Letter from Belize no. 73

29th May 2018

It has been another rich month at the Retreat in terms of birds. It is of course nesting time and we are humbled by their single mindedness, their dedication, their courage, their tirelessness and commitment to the serious business of reproducing their species.

Some of the birds we see are in transit, on their way to their nesting grounds. The Scarlet Tanager seen here nests in North America from southern Canada to the northern Gulf states and winters in South America. The Indigo Bunting nests from southern Canada to south-west US and the Gulf of Mexico. It winters from central Mexico to Panama. Hard to imagine isn’t it.

And no less impressive are the local residents. I mentioned in my last letter that we were delighted when the Rose-throated Becards came back to the very same tree. Watching their progress has been fascinating. They beavered away at making their nest, even reconstructing it after some Social Fly catchers had pulled most of it down to build their own nest.

Rose-throated Becards

Social flycatcher dismantling Becard’s nest

The new spring leaves of the mahogany tree they were in grew very rapidly and the nest was almost invisible over the last few weeks but a few days ago I saw the Becards dismantling their own nest and flying off carrying their old nesting materials to make a new nest in another tree.

On the ground below their nest I saw this so I really hope whoever hatched from this survived.

It is so tiny, about half an inch wide

The Social flycatcher who stole the building materials from the Becards built this nest. We noticed that after this tree had shed it leaves and was bare for a good week or so the birds did not go into the nest but were very present in the tree and then as the new leaves grew and gave the nest more protection so the birds became active again.

These flycatchers are very protective and can be quite aggressive towards other species which get too close to their nest.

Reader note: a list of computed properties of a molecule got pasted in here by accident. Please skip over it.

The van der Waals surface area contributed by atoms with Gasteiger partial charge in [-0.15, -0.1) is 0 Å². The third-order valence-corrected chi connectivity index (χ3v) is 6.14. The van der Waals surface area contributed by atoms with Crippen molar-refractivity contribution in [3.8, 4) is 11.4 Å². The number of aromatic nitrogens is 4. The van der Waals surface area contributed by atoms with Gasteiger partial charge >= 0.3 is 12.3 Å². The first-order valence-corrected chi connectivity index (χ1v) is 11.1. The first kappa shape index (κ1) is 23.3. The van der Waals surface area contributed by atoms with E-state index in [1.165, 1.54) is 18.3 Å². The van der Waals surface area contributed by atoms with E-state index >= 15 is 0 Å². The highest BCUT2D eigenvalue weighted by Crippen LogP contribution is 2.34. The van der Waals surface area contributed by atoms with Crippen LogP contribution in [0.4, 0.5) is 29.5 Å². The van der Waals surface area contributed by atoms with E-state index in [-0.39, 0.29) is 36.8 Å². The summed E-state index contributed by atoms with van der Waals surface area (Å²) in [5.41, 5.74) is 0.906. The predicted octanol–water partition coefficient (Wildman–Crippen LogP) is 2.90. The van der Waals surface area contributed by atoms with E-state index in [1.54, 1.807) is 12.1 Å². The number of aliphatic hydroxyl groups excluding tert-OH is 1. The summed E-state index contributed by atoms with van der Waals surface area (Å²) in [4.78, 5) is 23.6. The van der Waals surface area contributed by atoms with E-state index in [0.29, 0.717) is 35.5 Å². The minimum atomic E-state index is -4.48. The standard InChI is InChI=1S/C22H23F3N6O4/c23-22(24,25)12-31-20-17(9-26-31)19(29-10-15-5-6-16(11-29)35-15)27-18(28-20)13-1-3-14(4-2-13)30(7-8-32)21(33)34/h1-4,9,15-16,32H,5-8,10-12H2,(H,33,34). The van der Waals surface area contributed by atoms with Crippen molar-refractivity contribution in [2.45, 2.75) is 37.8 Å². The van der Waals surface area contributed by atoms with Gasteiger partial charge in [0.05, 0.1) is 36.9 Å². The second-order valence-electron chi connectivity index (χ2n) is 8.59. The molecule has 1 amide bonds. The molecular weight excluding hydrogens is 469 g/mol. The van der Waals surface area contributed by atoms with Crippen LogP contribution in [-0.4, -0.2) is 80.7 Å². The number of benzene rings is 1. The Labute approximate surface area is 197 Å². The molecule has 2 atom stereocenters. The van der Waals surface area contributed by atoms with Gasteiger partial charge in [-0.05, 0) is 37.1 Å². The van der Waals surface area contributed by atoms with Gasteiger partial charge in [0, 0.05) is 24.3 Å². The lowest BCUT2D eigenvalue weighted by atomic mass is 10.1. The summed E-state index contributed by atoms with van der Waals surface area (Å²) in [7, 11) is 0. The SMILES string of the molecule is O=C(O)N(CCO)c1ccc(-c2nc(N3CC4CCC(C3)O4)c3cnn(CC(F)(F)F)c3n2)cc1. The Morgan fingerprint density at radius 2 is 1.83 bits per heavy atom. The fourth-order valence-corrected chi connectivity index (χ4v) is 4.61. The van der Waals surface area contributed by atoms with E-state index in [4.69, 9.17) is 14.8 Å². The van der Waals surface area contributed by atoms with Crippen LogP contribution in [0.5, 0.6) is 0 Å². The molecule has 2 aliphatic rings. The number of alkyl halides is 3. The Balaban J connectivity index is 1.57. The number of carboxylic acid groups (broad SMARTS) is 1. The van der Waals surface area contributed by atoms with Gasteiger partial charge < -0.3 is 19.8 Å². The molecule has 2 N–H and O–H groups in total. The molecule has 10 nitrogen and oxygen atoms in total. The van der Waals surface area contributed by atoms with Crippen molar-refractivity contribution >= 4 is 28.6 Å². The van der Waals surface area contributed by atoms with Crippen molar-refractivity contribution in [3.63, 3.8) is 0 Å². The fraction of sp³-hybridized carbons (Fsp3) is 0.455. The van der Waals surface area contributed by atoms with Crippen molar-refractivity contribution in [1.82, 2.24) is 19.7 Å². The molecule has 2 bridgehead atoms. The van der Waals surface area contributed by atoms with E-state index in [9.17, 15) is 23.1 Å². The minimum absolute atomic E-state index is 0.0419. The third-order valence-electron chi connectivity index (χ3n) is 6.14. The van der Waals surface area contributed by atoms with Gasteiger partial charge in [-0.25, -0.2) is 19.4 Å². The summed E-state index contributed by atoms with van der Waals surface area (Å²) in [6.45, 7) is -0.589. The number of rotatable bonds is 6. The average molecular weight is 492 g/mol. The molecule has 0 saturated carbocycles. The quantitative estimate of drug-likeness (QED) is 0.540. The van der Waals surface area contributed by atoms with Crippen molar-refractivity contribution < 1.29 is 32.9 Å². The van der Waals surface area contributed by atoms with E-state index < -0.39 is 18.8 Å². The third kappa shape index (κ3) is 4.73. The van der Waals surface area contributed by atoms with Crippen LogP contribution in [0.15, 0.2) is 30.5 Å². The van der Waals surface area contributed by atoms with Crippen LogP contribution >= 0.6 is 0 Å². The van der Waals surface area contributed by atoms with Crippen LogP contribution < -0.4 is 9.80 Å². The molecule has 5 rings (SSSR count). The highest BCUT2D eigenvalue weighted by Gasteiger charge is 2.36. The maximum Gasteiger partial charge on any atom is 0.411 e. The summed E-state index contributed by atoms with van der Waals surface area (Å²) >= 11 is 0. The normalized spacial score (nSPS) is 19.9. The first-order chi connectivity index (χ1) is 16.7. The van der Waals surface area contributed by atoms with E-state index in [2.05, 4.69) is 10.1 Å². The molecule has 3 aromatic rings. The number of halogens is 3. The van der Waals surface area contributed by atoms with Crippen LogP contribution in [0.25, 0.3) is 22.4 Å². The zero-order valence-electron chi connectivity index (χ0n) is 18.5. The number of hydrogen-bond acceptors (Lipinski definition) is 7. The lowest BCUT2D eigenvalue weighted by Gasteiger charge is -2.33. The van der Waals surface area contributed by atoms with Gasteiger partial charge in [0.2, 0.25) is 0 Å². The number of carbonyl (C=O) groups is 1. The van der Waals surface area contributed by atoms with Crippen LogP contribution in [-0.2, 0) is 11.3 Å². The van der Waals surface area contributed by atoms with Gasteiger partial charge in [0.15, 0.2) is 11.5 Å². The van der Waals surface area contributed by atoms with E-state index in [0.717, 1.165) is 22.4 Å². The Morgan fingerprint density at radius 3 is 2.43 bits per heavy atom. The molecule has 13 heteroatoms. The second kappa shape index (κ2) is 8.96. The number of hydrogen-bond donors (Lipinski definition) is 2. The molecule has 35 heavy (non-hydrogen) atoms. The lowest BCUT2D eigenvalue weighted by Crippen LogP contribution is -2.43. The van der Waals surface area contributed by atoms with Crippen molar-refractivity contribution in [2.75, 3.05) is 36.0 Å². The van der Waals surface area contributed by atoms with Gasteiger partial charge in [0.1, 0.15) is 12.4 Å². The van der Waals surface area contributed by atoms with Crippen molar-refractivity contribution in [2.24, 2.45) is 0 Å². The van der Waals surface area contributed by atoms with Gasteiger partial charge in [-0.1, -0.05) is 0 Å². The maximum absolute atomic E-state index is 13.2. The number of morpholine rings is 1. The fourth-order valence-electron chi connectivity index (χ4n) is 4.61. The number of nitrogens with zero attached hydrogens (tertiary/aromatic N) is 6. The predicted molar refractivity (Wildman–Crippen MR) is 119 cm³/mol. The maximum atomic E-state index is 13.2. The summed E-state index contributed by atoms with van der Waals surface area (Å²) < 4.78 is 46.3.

Another bird that came back to the same location as last year was the Altimira Oriole but its behaviour remains a mystery to us. It works at the nest for a while, disappears for a few days, comes back and completes the building then vanishes for a couple of weeks. I thought it had given up on this nest and maybe built another but I saw it back again a couple of days ago.

The bird that gets the booby prize for being the most shoddy builder is the Ruddy Ground dove. It chose to build in an old oriole nest on the back veranda but after a few days, disaster, the nest fell to bits and a smashed egg with a barely formed embryo was on the railing below.

Then it built in a bunch of bananas and I spotted 2 eggs in the nest but before I managed to photograph them they had gone, taken I expect by some predator.

Also within clear view of the house are the

Clay-coloured Robin

and the Kiskadee

But my prize to the best parenting goes to the Greyish Saltators. What dedication. They also came back to the same spot as last year but they were so shy then I could never get any good photos. This year they are more sure of us and have been very obliging with photo opportunities.

Both parents building the nest

Babies crying for fooood! See that wide open mouth?

Parent feeding chick

and just today, both parents protecting them in a downpour

Talk about a labour of love.

Anyway just to reassure you I do get out sometimes, last weekend I attended the first Maya Symposium to be held in Corozal, organized by Adela, Roy and Adam our regular satsangees. I was the official photographer and don’t worry, I won’t bore you with the over 800 photos I ended up with but here are a few choice ones. There was a mixture of presentations from academics from US, Mexican and Belize universities, from local amateurs passionate about Maya history, a talk on Maya Mystical Healing (sadly for me in Spanish so I could not understand it), an address by Government representatives and entertainment from the dynamic Ballet Folklorico de Chetumal Qunitana Roo and a school outside Corozal. On both evenings there were events at the Santa Rita Temple with some Maya ceremonies, the ball game Pok ta Pok, a baby’s naming ceremony, a re-enactment of the historic wedding between Maya princess Tzazil-Ha and Spanish Conquistador Gonzalo Guerrero and to top it all, a real wedding Maya style on the same day that the world was watching the British Royal wedding. I don’t think ours followed quite the impeccable timing of that one but I am sure it was equally beautiful.

Ballet Folklorico de Chetumal Quintana Roo

Maya dance Koonex Koonex by children from Louisville RC school

Ceremony of the Cardinal Points – North, South, East, West, up above and down below

Pok to Pok played with solid rubber ball which can only be struck by the hip

Re-enactment of Maya royal wedding

And the real thing

And just to show I really do get out, I finally finished my mural this month. This is part of CSAM, Corozal Street Art Movement organized by Corozal House of Culture. It is really taking off and there are some great murals which can be seen on their Facebook page.

Our love from a very hot and humid Belize, the kind of weather when even your eyelids sweat


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Printed from https://gatewayretreatbelize.org — Letter from Belize no. 73.